On 25th July, a new EU Regulation titled ‘Conservation of fisheries resources and the protection of marine ecosystems through technical measure’ became law. The Technical Measures Regulation combines about 30 pieces of EU fisheries conservation legislation that determine the conditions under which fishermen may fish, including the incidental catches of cetaceans in fisheries (previously covered by Regulation 812/2004). This new Regulation has entered into force and will influence how the UK and other Member States tackle protected species bycatch and wider conservation of species and habitats in fishing activities.
On protected species bycatch specifically, the Regulation includes an obligation for technical measures to contribute to ensure bycatch of sensitive species is ‘minimised and where possible eliminated’ (Article 3). This is consistent with the ASCOBANS (Agreement on the Conservation of Small Cetaceans of the Baltic, North East Atlantic, Irish and North Seas) aspiration towards zero bycatch, with regard to whales, dolphins and porpoises.
In Article 4, the new regulation also provides that technical measures must “aim to ensure” that the levels of cetacean bycatch do not exceed the limits in EU law and international agreements binding on the EU. Therefore, although the new regulation does not tighten the bycatch limits, it opens up new legal avenues for implementing measures that will be key for increasing compliance and maximising the impact of existing obligations in EU law related to the prevention and monitoring of bycatch.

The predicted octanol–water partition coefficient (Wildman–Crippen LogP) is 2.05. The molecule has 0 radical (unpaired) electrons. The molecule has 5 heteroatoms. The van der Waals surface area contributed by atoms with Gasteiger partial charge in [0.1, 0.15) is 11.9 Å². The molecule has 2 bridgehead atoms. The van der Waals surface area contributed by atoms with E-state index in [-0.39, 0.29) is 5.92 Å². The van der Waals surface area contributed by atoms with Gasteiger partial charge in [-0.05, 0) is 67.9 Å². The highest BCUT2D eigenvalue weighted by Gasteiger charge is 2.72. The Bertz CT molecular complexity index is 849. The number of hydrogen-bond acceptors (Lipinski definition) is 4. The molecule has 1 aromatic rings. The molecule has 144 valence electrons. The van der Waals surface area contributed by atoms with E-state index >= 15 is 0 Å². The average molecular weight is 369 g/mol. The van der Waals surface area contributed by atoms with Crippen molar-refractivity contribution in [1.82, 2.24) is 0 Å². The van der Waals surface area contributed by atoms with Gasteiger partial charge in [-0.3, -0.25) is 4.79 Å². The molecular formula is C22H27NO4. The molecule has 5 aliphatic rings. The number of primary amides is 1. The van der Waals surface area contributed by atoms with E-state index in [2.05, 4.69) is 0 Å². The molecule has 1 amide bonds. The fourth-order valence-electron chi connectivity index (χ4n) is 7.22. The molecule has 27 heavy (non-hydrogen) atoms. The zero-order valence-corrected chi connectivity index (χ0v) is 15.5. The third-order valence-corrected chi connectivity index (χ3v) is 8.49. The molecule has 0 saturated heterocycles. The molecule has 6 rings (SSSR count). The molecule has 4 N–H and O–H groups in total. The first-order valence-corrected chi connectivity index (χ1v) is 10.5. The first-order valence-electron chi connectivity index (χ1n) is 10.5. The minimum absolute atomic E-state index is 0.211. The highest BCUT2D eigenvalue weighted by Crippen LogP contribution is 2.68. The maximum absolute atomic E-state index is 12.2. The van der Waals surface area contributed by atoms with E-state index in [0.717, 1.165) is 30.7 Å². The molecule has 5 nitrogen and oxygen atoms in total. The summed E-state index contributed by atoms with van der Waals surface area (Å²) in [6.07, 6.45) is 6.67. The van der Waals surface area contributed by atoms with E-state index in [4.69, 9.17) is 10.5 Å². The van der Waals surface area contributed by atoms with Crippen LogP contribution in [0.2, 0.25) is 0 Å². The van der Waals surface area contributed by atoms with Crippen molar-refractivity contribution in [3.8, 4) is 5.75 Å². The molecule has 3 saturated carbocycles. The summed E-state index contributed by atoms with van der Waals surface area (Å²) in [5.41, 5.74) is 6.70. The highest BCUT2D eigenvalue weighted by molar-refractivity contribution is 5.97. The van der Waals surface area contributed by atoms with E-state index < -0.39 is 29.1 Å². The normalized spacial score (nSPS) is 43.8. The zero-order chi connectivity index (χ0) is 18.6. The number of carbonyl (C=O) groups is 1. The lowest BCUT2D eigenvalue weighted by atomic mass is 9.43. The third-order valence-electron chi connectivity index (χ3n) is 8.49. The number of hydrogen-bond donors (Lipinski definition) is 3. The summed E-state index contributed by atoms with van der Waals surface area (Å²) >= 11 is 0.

Michael Gove reported the UKs ambition to become “a world leader in managing our resources while protecting the marine environment”. Measures required under the EU Regulation should be a minimum standard, whether the UK is part of the EU or not in future. We need to go further.
In 2017, the Fisheries Minister George Eustice committed the UK to developing a cetacean bycatch strategy. This is currently being developed by a Bycatch Focus Group of stakeholders, including WDC and other WCL members. This will need to be a robust, legislated strategy with clearly laid out and time-bound commitments to achieve the government aim of world-leading fisheries.
Further, other Member States operating in UK waters should be compelled to meet the requirements of the new law. For example, there is currently no data on the cetacean bycatch of non-UK fleet fishing in UK waters. This needs to change and measures should be enforceable.
Whilst the Habitats Directive is a robust piece of EU legislation, scientific evidence shows us that the historic cetacean bycatch regulation was piecemeal, inadequate, poorly implemented and poorly enforced. As a result, WDC and ClientEarth submitted a formal complaint to the European Commission in July, with the support of 25 European NGOs about the failures of 15 Members States – including the UK - to implement adequate cetacean bycatch measures, under the EU Habitats Directive.
The new EU Regulation provides Member States with opportunities to improve protected species bycatch measures, including through implementation of Joint Recommendations on a regional basis, but the European Commission will need to enforce implementation.
Looking ahead, many thousands of cetaceans and other protected species, including seabirds, seals and sharks, could be saved by implementation of robust national and regional management measures. The Technical Conservation Measures could help us to achieve this, but will require the UK and other Member States to be motivated and compelled to do so. Regardless of the new EU Regulation, the UK has this opportunity through the development of a world-leading bycatch strategy, and we will continue to do all we can until cetacean bycatch is eliminated.
Sarah Dolman, End Bycatch Programme Lead, Whale and Dolphin Conservation
Follow @dolmansarahj and @whalesorg
The opinions expressed in this blog are the author's and not necessarily those of the wider Link membership.
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